'The Neon Bible'*

Unrated"The Neon Bible" doesn't tell a...

June 07, 1996|By Chris Kaltenbach

'The Neon Bible'

*; Unrated

"The Neon Bible" doesn't tell a story. What it does is give writer/director Terence Davies the chance to pan incessantly with his camera, shoot his actors at all sorts of odd angles, create scenes that look like they're straight out of a Soho art gallery and ponder the meaning of life.

If you want to ponder along with him, fine. Just don't expect to see much of a story in the process.

Only by accident does "The Neon Bible" relate the story of a young boy coming of age in a Depression-era Southern town dominated by failed dreams (his aunt wanted to be in show business, his dad wanted to be successful, his mom wanted to be happy) and money-grubbing fundamentalist preachers who invoke Jesus as the cure for all society's ills.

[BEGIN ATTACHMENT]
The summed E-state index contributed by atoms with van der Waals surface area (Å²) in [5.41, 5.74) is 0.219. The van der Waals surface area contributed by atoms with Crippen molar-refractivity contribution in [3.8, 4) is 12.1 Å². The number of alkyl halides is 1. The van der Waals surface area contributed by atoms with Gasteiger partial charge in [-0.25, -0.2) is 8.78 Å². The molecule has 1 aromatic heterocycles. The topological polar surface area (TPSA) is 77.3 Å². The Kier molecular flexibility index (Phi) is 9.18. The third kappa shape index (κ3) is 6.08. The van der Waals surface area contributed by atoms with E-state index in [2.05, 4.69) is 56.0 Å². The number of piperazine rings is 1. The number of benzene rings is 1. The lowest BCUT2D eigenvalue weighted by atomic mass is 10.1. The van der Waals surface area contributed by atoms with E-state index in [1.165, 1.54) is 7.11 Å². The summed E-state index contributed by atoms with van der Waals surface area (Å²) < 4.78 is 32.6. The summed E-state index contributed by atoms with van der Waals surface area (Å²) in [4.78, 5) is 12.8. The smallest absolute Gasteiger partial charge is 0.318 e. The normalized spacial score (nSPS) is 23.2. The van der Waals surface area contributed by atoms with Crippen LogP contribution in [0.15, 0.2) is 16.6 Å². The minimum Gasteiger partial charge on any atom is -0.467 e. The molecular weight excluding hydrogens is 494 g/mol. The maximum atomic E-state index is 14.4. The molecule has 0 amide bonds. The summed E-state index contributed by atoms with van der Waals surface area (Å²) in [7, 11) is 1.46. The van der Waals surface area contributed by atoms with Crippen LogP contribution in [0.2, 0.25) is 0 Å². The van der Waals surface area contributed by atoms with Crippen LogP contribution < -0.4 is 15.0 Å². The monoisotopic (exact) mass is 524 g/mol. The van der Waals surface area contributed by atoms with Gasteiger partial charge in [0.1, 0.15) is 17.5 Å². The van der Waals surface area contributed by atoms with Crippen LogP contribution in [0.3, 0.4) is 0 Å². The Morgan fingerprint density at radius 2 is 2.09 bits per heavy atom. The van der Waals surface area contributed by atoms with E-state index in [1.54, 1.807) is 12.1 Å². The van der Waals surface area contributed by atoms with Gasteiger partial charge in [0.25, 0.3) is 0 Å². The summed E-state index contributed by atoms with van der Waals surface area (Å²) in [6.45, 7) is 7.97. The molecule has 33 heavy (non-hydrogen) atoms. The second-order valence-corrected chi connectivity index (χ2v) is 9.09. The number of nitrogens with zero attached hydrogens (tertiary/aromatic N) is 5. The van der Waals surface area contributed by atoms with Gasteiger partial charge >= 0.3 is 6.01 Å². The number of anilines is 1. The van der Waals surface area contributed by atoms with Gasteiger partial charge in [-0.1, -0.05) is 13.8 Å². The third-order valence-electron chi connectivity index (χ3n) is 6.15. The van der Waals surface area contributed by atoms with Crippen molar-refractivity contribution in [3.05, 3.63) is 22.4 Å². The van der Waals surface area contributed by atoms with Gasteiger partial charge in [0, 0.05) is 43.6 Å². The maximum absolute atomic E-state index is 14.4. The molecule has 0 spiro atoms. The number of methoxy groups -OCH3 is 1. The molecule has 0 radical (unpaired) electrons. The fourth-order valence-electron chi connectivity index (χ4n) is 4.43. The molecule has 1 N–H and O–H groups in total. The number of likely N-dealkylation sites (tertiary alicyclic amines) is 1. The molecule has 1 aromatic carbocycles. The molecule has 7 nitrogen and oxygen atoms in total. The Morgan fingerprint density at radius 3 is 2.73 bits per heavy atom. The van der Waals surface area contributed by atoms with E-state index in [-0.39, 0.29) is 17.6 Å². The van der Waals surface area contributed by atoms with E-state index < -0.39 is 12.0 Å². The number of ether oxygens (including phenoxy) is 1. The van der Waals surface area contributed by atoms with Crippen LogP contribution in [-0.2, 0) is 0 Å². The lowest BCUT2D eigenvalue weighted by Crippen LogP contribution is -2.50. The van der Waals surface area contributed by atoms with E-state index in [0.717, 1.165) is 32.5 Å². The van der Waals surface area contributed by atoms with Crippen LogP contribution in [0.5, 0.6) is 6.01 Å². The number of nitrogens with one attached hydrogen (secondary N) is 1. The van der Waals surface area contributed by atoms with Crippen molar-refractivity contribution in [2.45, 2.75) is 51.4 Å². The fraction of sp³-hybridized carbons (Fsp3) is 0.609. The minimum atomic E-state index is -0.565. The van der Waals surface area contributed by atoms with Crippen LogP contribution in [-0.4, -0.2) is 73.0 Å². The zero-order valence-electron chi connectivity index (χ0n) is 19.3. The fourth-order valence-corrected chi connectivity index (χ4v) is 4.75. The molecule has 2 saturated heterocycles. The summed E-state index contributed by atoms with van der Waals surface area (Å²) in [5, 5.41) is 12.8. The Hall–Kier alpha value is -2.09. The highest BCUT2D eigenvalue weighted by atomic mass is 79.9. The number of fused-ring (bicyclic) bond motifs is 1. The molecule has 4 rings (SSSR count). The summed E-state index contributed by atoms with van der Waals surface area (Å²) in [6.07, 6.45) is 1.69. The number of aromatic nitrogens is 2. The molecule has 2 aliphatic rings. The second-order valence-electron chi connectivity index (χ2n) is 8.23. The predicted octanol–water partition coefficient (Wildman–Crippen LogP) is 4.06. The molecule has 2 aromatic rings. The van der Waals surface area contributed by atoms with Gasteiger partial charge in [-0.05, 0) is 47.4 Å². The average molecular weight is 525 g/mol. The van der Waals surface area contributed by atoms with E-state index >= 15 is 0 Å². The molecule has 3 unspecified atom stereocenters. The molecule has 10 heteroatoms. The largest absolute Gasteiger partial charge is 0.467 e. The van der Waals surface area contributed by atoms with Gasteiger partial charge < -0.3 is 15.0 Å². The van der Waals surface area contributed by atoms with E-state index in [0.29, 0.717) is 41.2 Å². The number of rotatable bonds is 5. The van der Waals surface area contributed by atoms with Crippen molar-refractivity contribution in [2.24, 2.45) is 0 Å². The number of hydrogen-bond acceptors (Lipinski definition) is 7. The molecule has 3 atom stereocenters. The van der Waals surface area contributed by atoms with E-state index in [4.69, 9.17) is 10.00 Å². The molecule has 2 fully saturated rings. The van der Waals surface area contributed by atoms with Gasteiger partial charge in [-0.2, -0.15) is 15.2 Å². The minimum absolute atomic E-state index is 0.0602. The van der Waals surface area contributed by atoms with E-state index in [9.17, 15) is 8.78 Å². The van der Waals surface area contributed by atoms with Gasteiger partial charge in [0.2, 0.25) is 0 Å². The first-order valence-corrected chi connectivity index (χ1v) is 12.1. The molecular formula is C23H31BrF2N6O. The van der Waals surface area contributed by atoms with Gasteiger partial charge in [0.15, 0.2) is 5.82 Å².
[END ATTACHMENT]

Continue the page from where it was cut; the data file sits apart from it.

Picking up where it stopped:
Gena Rowlands, Diana Scarwid and Denis Leary struggle gamely to turn the film into something more than the musings of its director, but they can't. Their characters are given precious little to say and do, other than move around inside the images Davies sees fit to put before us.

Which turns the film into little more than a catalog of artsy director's tricks. One of Davies' favorites is finishing with a scene, then sloooowwwwwlllllyyyyy panning in on it until the screen is nothing but a large, blank space. If you like the technique the first time, don't worry; your pleasure will be repeated again, and soon.

That's just one trick. See how many you can find.

"The Neon Bible" is ostensibly based on a book by John Kennedy Toole (who committed suicide in 1969 after his "A Confederacy of Dunces" had been rejected by several publishing houses. It was awarded the Pulitzer Prize for fiction in 1981.) But don't be fooled; Davies admits the film is more his interpretation of "The Neon Bible" than an adaptation of it.

Unfortunately, his interpretation, while often pretty, just isn't all that interesting.

Pub Date: 6/07/96

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